Long Way North
⋆⋆½ out of four stars
Rated: PG for some peril and mild language. In subtitled French.
Theater: St. Anthony Main
Modest but lovely in both its handcrafted graphics and its retro-adventure storytelling, this children’s animated cartoon charms without impressing a great deal. Sasha, a tweenage Tsarist Russian noble, travels from St. Petersburg west across the nation and sails to the North Pole in pursuit of her beloved grandfather, Oloukine, who vanished on an exploratory expedition.
The colors have a pale, wintertime palette, and the characters wear the 19th-century styles of aristocratic gentry and shipboard uniforms, all rendered in subtle crayon pastels. The minimalist look parallels the story’s low-key drama as Sasha learns to take charge of her own life and pursue her goals independently. Young viewers looking for a change of pace from the hectic current crop of American studio animation may like the chance to catch their breath and watch a good, small story unfold at less than supersonic speed. Their guardians may appreciate the story’s mature, somewhat melancholy narrative focus and tone. Good for them; that’s pretty much all this film has to offer.
⋆⋆⋆ out of four stars
Rated: PG; mild action.
Like the hit single on its soundtrack — Justin Timberlake’s “Can’t Stop the Feeling” — this family flick is irresistibly charming because of a simple but catchy hook. This colorful animated confection introduces viewers to the happiest creatures living in the happiest tree growing in the happiest forest there is: a community of sparkly Trolls bursting with inner jubilance. Their neighbors are miserable ogre-like creatures called Bergens who have been plunged into decades of abject misery.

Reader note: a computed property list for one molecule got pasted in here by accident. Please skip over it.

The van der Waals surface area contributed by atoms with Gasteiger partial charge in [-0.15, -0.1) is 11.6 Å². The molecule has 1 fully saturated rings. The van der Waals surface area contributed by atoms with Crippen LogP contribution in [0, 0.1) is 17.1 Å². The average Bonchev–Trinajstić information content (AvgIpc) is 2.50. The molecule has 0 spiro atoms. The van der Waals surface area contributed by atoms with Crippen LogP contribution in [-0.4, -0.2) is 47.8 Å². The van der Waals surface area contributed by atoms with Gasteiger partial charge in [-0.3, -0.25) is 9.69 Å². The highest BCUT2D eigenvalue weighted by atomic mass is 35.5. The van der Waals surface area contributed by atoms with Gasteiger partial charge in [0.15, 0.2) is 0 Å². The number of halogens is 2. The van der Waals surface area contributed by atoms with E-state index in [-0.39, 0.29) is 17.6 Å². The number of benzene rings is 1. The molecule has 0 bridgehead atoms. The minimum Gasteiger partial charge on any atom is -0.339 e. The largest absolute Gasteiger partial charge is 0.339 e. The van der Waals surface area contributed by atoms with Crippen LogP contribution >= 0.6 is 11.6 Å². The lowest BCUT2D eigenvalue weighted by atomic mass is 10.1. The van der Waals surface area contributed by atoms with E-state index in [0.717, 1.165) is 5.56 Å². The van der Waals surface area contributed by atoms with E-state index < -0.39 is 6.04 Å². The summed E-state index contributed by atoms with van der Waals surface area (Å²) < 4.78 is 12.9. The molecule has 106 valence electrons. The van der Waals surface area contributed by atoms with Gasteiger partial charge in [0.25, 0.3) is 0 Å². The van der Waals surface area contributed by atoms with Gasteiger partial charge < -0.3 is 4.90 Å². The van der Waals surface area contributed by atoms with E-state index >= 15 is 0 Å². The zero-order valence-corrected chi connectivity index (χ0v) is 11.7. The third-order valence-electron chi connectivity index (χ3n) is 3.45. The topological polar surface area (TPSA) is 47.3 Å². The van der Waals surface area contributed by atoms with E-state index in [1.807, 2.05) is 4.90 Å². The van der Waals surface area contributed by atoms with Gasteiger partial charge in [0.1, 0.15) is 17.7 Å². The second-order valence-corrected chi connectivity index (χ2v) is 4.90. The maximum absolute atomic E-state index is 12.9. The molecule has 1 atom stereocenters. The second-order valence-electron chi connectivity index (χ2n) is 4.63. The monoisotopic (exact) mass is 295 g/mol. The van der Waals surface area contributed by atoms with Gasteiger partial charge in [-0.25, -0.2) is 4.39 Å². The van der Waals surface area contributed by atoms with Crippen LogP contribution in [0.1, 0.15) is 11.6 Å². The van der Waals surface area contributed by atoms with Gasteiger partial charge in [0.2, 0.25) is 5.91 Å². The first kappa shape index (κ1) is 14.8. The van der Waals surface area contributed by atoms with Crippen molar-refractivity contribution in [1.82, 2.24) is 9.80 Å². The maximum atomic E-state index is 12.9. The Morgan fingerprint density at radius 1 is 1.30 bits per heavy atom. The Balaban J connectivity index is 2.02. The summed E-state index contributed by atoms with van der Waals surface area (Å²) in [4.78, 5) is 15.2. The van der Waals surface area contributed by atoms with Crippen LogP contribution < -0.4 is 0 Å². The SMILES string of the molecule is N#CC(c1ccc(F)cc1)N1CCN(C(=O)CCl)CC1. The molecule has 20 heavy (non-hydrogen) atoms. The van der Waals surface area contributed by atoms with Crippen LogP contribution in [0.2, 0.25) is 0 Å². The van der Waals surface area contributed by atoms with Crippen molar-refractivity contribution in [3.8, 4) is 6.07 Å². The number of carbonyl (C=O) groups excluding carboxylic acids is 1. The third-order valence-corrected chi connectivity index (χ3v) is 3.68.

One day, the daughter of the Troll king, Princess Poppy (Anna Kendrick), hosts an elaborate party. But Poppy’s fireworks show inadvertently alerts the Bergens (led by Christine Baranski) to the Trolls’ hiding spot. After a handful of Trolls are kidnapped, Poppy attempts a rescue mission with a Troll named Branch (Timberlake), a gray survivalist who shares neither the rainbow hue nor the persistent happiness of the other Trolls.
Kendrick and Timberlake are wonderfully cast. When the opposites-attract duo sneaks into Bergen territory to free their fellows, Poppy’s infectious joy convinces one Bergen (Zooey Deschanel) that she can simply choose to be happy. The make-your-own-happiness theme is driven home with evocative musical numbers, including Timberlake’s dance anthem and Kendrick’s empowering “Get Back Up Again.” No matter what you think about the story, you’ll keep humming the soundtrack long after the credits roll.
Sandie Angulo Chen, Washington Post